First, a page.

This news release contains “forward-looking statements” within the meaning of the federal securities laws. Forward-looking statements are not statements of historical facts, but instead represent the current expectations of NextEra Energy Partners, LP (together with its subsidiaries, NEP) regarding future operating results and other future events, many of which, by their nature, are inherently uncertain and outside of NEP’s control. In some cases, you can identify the forward-looking statements by words or phrases such as “will,” “may result,” “expect,” “anticipate,” “believe,” “intend,” “plan,” “seek,” “aim,” “potential,” “projection,” “forecast,” “predict,” “goals,” “target,” “outlook,” “should,” “would” or similar words or expressions. You should not place undue reliance on these forward-looking statements, which are not a guarantee of future performance. The future results of NEP and its business and financial condition are subject to risks and uncertainties that could cause NEP’s actual results to differ materially from those expressed or implied in the forward-looking statements, or may require it to limit or eliminate certain operations. These risks and uncertainties include, but are not limited to, the following: NEP has a limited operating history and its projects may not perform as expected; NEP’s ability to make cash distributions to its unitholders is affected by wind and solar conditions at its projects; operation and maintenance of energy projects involve significant risks that could result in unplanned power outages or reduced output; the wind turbines at some of NEP’s projects and at some of NextEra Energy Resources, LLC’s (NEER) right of first offer projects (ROFO Projects) are not generating the amount of energy estimated by their manufacturers’ original power curves, and the manufacturers may not be able to restore energy capacity at the affected turbines; NEP depends on certain of the projects in its portfolio for a substantial portion of its anticipated cash flows; terrorist or similar attacks could impact NEP’s projects or surrounding areas and adversely affect its business; NEP’s energy production may be substantially below its expectations if a natural disaster or meteorological conditions damage its turbines, solar panels, other equipment or facilities; NEP is not able to insure against all potential risks and it may become subject to higher insurance premiums; warranties provided by the suppliers of equipment for NEP’s projects may be limited by the ability of a supplier to satisfy its warranty obligations or if the term of the warranty has expired or liability limits, which could reduce or void the warranty protections, or the warranties may be insufficient to compensate NEP’s losses; supplier concentration at certain of NEP’s projects may expose it to significant credit or performance risks; NEP relies on interconnection and transmission facilities of third parties to deliver energy from its projects and, if these facilities become unavailable, NEP’s projects may not be able to operate or deliver energy; NEP’s business is subject to liabilities and operating restrictions arising from environmental, health and safety laws and regulations; NEP’s projects may be adversely affected by legislative changes or a failure to comply with applicable energy regulations; NEP’s partnership agreement restricts the voting rights of unitholders owning 20% or more of its common units, and under certain circumstances this could be reduced to 10%; NEP does not own all of the land on which the projects in its portfolio are located and its use and enjoyment of the property may be adversely affected to the extent that there are any lienholders or leaseholders that have rights that are superior to NEP’s rights or the BLM suspends its federal rights-of-way grants; NEP is subject to risks associated with litigation or administrative proceedings that could materially impact its operations, including future proceedings related to projects it subsequently acquires; the Summerhaven, Conestogo and Bluewater projects are subject to Canadian domestic content requirements under their Feed-in-Tariff (FIT) contracts; NEP’s cross-border operations require NEP to comply with anti-corruption laws and regulations of the U.S. government and non-U.S. jurisdictions; NEP is subject to risks associated with its ownership or acquisition of projects that remain under construction, which could result in its inability to complete construction projects on time or at all, and make projects too expensive to complete or cause the return on an investment to be less than expected; NEP relies on a limited number of energy sale counterparties and NEP is exposed to the risk that they are unwilling or unable to fulfill their contractual obligations to NEP or that they otherwise terminate their agreements with NEP; NEP may not be able to extend, renew or replace expiring or terminated agreements, such as its power purchase agreements (PPAs), Renewable Energy Standard Offer Program (RESOP) Contracts and FIT Contracts, at favorable rates or on a long-term basis; if the energy production by or availability of NEP’s U.S. projects is less than expected, they may not be able to satisfy minimum production or availability obligations under NEP’s U.S. project entities’ PPAs; NEP’s growth strategy depends on locating and acquiring interests in additional projects consistent with its business strategy at favorable prices; NextEra Energy Operating Partners, LP’s (NEP OpCo) partnership agreement requires that it distribute its available cash, which could limit its ability to grow and make acquisitions; lower prices for other fuel sources reduce the demand for wind and solar energy; government regulations providing incentives and subsidies for clean energy could change at any time and such changes may negatively impact NEP’s growth strategy; NEP’s growth strategy depends on the acquisition of projects developed by NextEra Energy, Inc. (NEE) and third parties, which face risks related to project siting, financing, construction, permitting, the environment, governmental approvals and the negotiation of project development agreements; NEP’s ability to effectively consummate future acquisitions depends on its ability to arrange the required or desired financing for acquisitions; acquisitions of existing clean energy projects involve numerous risks; renewable energy procurement is subject to U.S. state and Canadian provincial regulations, with relatively irregular, infrequent and often competitive procurement windows; while NEP currently owns only wind and solar projects, NEP may acquire other sources of clean energy, including natural gas and nuclear projects, and may expand to include other types of assets including transmission projects, and any future acquisition of non-renewable energy projects, including transmission projects, may present unforeseen challenges and result in a competitive disadvantage relative to NEP’s more-established competitors. A failure to successfully integrate such acquisitions with NEP’s then-existing projects as a result of unforeseen operational difficulties or otherwise, could have a material adverse effect on NEP’s business, financial condition, results of operations and ability to grow its business and make cash distributions to its unitholders; NEP faces substantial competition primarily from regulated utilities, developers, independent power producers (IPPs), pension funds and private equity funds for opportunities in North America; restrictions in NEP OpCo’s subsidiaries’ revolving credit facility could adversely affect NEP’s business, financial condition, results of operations and ability to make cash distributions to its unitholders; NEP’s cash distributions to its unitholders may be reduced as a result of restrictions on NEP’s subsidiaries’ cash distributions to NEP under the terms of their indebtedness; NEP’s subsidiaries’ substantial amount of indebtedness may adversely affect NEP’s ability to operate its business and its failure to comply with the terms of its subsidiaries’ indebtedness could have a material adverse effect on NEP’s financial condition; currency exchange rate fluctuations may affect NEP’s operations; NEP is exposed to risks inherent in its use of interest rate swaps; NEE exercises substantial influence over NEP and NEP is highly dependent on NEE and its affiliates; NEP is highly dependent on credit support from NEE and its affiliates; NEP’s subsidiaries may default under contracts or become subject to cash sweeps if credit support is terminated, if NEE or its affiliates fail to honor their obligations under credit support arrangements, or if NEE or another credit support provider ceases to satisfy creditworthiness requirements, and NEP will be required in certain circumstances to reimburse NEE for draws that are made on credit support; NEER or one of its affiliates is permitted to borrow funds received by NEP’s subsidiaries, including NEP OpCo, as partial consideration for its obligation to provide credit support to NEP, and NEER will use these funds for its own account without paying additional consideration to NEP and is obligated to return these funds only as needed to cover project costs and distributions or as demanded by NEP OpCo; NEP’s financial condition and ability to make distributions to its unitholders, as well as its ability to grow distributions in the future, is highly dependent on NEER’s performance of its obligations to return a portion of these funds; NEP may not be able to consummate future acquisitions from NEER; NextEra Energy Partners GP, Inc. (NEP GP), NEP’s general partner, and its affiliates, including NEE, have conflicts of interest with NEP and limited duties to NEP and its unitholders and they may favor their own interests to the detriment of NEP and holders of NEP’s common units; NEE and other affiliates of NEP GP are not restricted in their ability to compete with NEP; NEP may be unable to terminate the management services agreement among NEP, NextEra Energy Management Partners, LP (NEE Management), NEP OpCo and NEP GP (Management Services Agreement); if NEE Management terminates the Management Services Agreement, NEER terminates the management services subcontract between NEE Management and NEER (Management Sub-Contract) or either of them defaults in the performance of its obligations thereunder, NEP may be unable to contract with a substitute service provider on similar terms, or at all; NEP’s arrangements with NEE limit NEE’s liability, and NEP has agreed to indemnify NEE against claims that it may face in connection with such arrangements, which may lead NEE to assume greater risks when making decisions relating to NEP than it otherwise would if acting solely for its own account; the credit and risk profile of NEP GP and its owner, NEE, could adversely affect any NEP credit ratings and risk profile, which could increase NEP’s borrowing costs or hinder NEP’s ability to raise capital; NEP’s ability to make distributions to its unitholders depends on the ability of NEP OpCo to make cash distributions to its limited partners; if NEP incurs material tax liabilities, NEP’s distributions to its unitholders may be reduced, without any corresponding reduction in the amount of the IDR fee (as defined in the Management Services Agreement) payable to NEE Management under the Management Services Agreement; holders of NEP’s common units have limited voting rights and are not entitled to elect its general partner or its general partner’s directors; NEP’s partnership agreement restricts the remedies available to holders of NEP’s common units for actions taken by its general partner that might otherwise constitute breaches of fiduciary duties; NEP’s partnership agreement replaces NEP GP’s fiduciary duties to holders of NEP’s common units with contractual standards governing its duties; even if holders of NEP’s common units are dissatisfied, they cannot initially remove NEP GP, as NEP’s general partner, without NEE’s consent; NEP GP’s interest in NEP and the control of NEP GP may be transferred to a third party without unitholder consent; the IDR fee may be transferred to a third party without unitholder consent; NEP may issue additional units without unitholder approval, which would dilute unitholder interests; reimbursements and fees owed to NEP GP and its affiliates for services provided to NEP or on NEP’s behalf will reduce cash distributions to or from NEP OpCo and from NEP to NEP’s unitholders, and the amount and timing of such reimbursements and fees will be determined by NEP GP and there are no limits on the amount that NEP OpCo may be required to pay; discretion in establishing cash reserves by NextEra Energy Operating Partners GP, LLC (NEE Operating GP), the general partner of NEP OpCo, may reduce the amount of cash distributions to NEP’s unitholders; while NEP’s partnership agreement requires NEP to distribute its available cash, NEP’s partnership agreement, including provisions requiring NEP to make cash distributions, may be amended; NEP OpCo can borrow money to pay distributions, which would reduce the amount of credit available to operate NEP’s business; increases in interest rates could adversely impact the price of NEP’s common units, NEP’s ability to issue equity or incur debt for acquisitions or other purposes and NEP’s ability to make cash distributions to its unitholders; the price of NEP’s common units may fluctuate significantly and unitholders could lose all or part of their investment and a market that will provide unitholders with adequate liquidity may not develop; the liability of holders of NEP’s common units, which represent limited partnership interests in NEP, may not be limited if a court finds that unitholder action constitutes control of NEP’s business; unitholders may have liability to repay distributions that were wrongfully distributed to them; except in limited circumstances, NEP GP has the power and authority to conduct NEP’s business without unitholder approval; contracts between NEP, on the one hand, and NEP GP and its affiliates, on the other hand, will not be the result of arm’s-length negotiations; unitholders have no right to enforce the obligations of NEP GP and its affiliates under agreements with NEP; NEP GP decides whether to retain separate counsel, accountants or others to perform services for NEP; the New York Stock Exchange does not require a publicly traded limited partnership like NEP to comply with certain of its corporate governance requirements; NEP’s future tax liability may be greater than expected if NEP does not generate net operating losses (NOLs) sufficient to offset taxable income or if tax authorities challenge certain of NEP’s tax positions; NEP’s ability to utilize NOLs to offset future income may be limited; NEP will not have complete control over NEP’s tax decisions; a valuation allowance may be required for NEP’s deferred tax assets; distributions to unitholders may be taxable as dividends; NEP may fail to realize the growth prospects anticipated as a result of the NET Midstream acquisition; uncertainties associated with the NET Midstream acquisition may cause a loss of management personnel and other key employees that could adversely affect NEP’s future business, operations and financial results following the NET Midstream acquisition; as a result of the NET Midstream acquisition, the scope and size of NEP’s operations and business will substantially change and NEP cannot provide assurance that NEP’s expansion into the midstream natural gas industry will be successful; NET Midstream depends on a key customer for a significant portion of its revenues, the loss of such customer could result in a decline in NEP’s revenues and cash available to make distributions to NEP’s unitholders; NEP may be unable to secure renewals of long-term natural gas transportation agreements, which could expose its revenues to increased volatility; NEP may not succeed in realizing the anticipated benefits of NET Mexico’s pipeline joint venture with a subsidiary of PEMEX; NEP may for the first time pursue the development of pipeline expansion projects that will require up-front capital expenditures and expose NEP to project development risks; NEP’s ability to maximize the productivity of the NET Midstream business and to complete potential pipeline expansion projects will be dependent on the continued availability of natural gas production in NET Midstream’s areas of operation; NET Midstream does not own all of the land on which the NET Midstream pipelines are located, which could disrupt its operations; the natural gas pipeline industry is highly competitive, and increased competitive pressure could adversely affect NEP’s business; if third-party pipelines and other facilities interconnected to the NET Midstream pipelines become partially or fully unavailable to transport natural gas, NEP’s revenues and cash available for distribution to unitholders could be adversely affected; a change in the jurisdictional characterization of some of the NET Midstream assets, or a change in law or regulatory policy, could result in increased regulation of these assets; NEP may incur significant costs and liabilities as a result of pipeline integrity management program testing and any necessary pipeline repair or preventative or remedial measures; NET Midstream’s pipeline operations could incur significant costs if the Pipeline and Hazardous Materials Safety Administration or the Railroad Commission of Texas adopts more stringent regulations governing NEP’s business; NEP could be exposed to liabilities under the U.S. Foreign Corrupt Practices Act and other anti-corruption laws (including non-U.S. laws); PEMEX may claim certain immunities under the Foreign Sovereign Immunities Act and Mexican law, and NET Midstream’s ability to sue or recover from PEMEX for breach of contract may be limited; FERC is investigating certain commodities trading activities by an employee of NET Midstream; natural gas operations are subject to numerous environmental laws and regulations, compliance with which may require significant capital expenditures, increase NEP’s cost of operations and affect or limit its business plans, or expose NEP to liabilities; reductions in demand for natural gas in the United States or Mexico and low market prices of commodities could adversely affect NET Midstream’s operations and cash flows; natural gas gathering and transmission activities involve numerous risks that may result in accidents or otherwise affect NET Midstream’s operations; the assumptions underlying NEP’s projections of future revenues from the NET Midstream acquisition are inherently uncertain and are subject to significant business, economic, financial, regulatory and competitive risks and uncertainties that could cause actual results to differ materially from those forecasted; NEP’s future net operating losses, or NOLs, may be less than expected, and its ability to use its NOLs may be limited by certain ownership changes in the future, both of which would increase or accelerate its future tax liability and thus reduce its future cash available for distribution to unitholders. NEP discusses these and other risks and uncertainties in its annual report on Form 10-K for the year ended December 31, 2014 and other SEC filings, and this news release should be read in conjunction with such SEC filings made through the date of this news release. The forward-looking statements made in this news release are made only as of the date of this news release and NEP undertakes no obligation to update any forward-looking statements.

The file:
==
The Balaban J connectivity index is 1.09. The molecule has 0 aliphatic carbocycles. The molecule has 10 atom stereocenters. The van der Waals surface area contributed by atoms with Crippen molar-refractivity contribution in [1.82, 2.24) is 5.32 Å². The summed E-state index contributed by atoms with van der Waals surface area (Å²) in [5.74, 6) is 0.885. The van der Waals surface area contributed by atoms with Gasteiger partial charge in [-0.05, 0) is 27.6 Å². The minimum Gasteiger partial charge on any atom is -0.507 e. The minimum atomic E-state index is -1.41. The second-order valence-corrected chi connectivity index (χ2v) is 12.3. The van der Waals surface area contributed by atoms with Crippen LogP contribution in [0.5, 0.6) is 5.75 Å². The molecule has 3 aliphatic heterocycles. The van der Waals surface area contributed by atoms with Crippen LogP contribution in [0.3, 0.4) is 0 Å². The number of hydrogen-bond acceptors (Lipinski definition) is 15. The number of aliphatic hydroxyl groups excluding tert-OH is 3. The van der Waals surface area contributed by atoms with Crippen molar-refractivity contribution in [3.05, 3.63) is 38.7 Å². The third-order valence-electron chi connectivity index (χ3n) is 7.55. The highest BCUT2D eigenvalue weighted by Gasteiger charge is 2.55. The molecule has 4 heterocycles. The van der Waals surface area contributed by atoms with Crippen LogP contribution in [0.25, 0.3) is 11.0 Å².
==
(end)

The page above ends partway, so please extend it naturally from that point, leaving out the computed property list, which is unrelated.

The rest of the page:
SOURCE NextEra Energy Partners, LP